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Flat Blackhawks drop second straight as Wild win 2-1

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Updated: January 23, 2014 11:16PM



ST. PAUL, Minn. — Give an opponent two goals in a game, and the Blackhawks are probably going to win. Give the Minnesota Wild two goals, however, and good luck. Especially when those two goals come early, and the Wild can go into lockdown mode.

The Hawks dropped their second game in as many nights on Thursday, falling 2-1 to the Wild in a dull, lifeless affair — just the way Minnesota likes it.

“We didn’t give up a ton,” Hawks coach Joel Quenneville said. “But they weren’t looking to generate much.”

Their puck-moving defense already greatly hampered by the loss of Duncan Keith for the night to an illness, the Hawks found themselves unable to get the puck through the neutral zone with any speed and efficiency. When they finally did breach the blue line, they found the slot clogged with as many as five Minnesota players, sagging to the middle to take away passing lanes and paths to the net. And when they actually put a decent shot on net, the Wild’s third-string goalie, Darcy Kuemper, came up big, making 33 saves.

Patrick Kane’s goal with 31.2 seconds left — his first goal in a dozen games — at least averted what would have been the Hawks’ first regular-season shutout loss since Feb. 25, 2012, against the Los Angeles Kings.

“They played a good game,” said Hawks defenseman Johnny Oduya. “Their goalie obviously played very well. But I felt we didn’t really get in front of the net as much as we wanted to, or get pucks there. It’s always tough, they play a good defensive style. They want to keep you on the outside.”

A poor start for the Hawks led to the shutdown finish for the Wild. Minnesota got its first shot — and a 1-0 lead — eight minutes into the game, as Jason Pominville finished a pretty three-on-two rush with his 20th goal of the season.

The Hawks had a chance to seize some momentum after they killed a full two-minute 5-on-3 Wild power play soon after, but instead, Antti Raanta gave up a bad goal to Matt Cooke after Justin Fontaine beat three Hawks to a loose puck in the offensive zone.

Raanta, knowing how valuable every goal is against the Wild, was kicking himself after the game.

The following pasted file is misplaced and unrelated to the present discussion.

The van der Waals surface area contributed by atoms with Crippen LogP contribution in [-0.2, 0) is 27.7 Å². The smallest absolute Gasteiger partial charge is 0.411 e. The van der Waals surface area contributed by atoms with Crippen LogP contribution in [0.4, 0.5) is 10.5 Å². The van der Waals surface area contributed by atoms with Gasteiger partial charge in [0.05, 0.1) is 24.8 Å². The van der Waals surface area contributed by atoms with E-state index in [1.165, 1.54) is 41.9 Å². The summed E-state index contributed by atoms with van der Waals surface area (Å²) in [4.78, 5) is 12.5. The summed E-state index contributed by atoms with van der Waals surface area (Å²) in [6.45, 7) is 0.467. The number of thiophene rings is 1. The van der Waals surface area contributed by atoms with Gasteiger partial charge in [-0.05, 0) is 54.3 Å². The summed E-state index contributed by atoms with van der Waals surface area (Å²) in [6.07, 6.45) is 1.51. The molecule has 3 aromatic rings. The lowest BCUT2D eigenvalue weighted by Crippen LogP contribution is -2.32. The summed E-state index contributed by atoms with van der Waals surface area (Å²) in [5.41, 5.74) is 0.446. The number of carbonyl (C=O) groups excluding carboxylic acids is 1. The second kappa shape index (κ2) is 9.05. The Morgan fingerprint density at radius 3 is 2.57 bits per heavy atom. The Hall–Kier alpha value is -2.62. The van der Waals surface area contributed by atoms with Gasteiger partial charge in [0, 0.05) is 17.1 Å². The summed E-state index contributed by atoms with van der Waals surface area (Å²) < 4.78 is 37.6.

“The first goal was pretty nice — tic-tac-toe,” said Raanta, making his first start in 11 days, and just his second in 20. “But the second one was too easy. … The second goal is still inside [my] head. [You’ve got to] try to get some better way to move your ass and be in the right place at the right time.”

The Wild dictated the tempo from there, slowing the game to a crawl in an uneventful second period. With Keith out, Quenneville paired Niklas Hjalmarsson with Brent Seabrook, Michal Rozsival with Oduya (both of whom were on the ice for both Minnesota goals), and Nick Leddy with Sheldon Brookbank. By the middle of the second period, Quenneville had shaken up his forward combinations, too, in an futile attempt to spark the Hawks offense.

The absence of Keith — the Hawks’ leading assist man, top puck-mover and defensive presence — was significant.

“Duncs wasn’t here today, but we should be able to step up and play a good team game defensively, anyway,” Oduya said. “I think the guys that came in and played did a tremendous job. It’s tough when he’s out, but it’s nothing we blame this game on.”

It was the Hawks’ second straight defeat — albeit in drastically different fashion to Wednesday’s thrill-a-minute shootout loss in Detroit — after two stirring home wins over Anaheim and Boston.

“I thought we’d be better tonight than we were [in Detroit],” Quenneville said. “But that wasn’t the case.”

Email: mlazerus@suntimes.com

Twitter: @marklazerus



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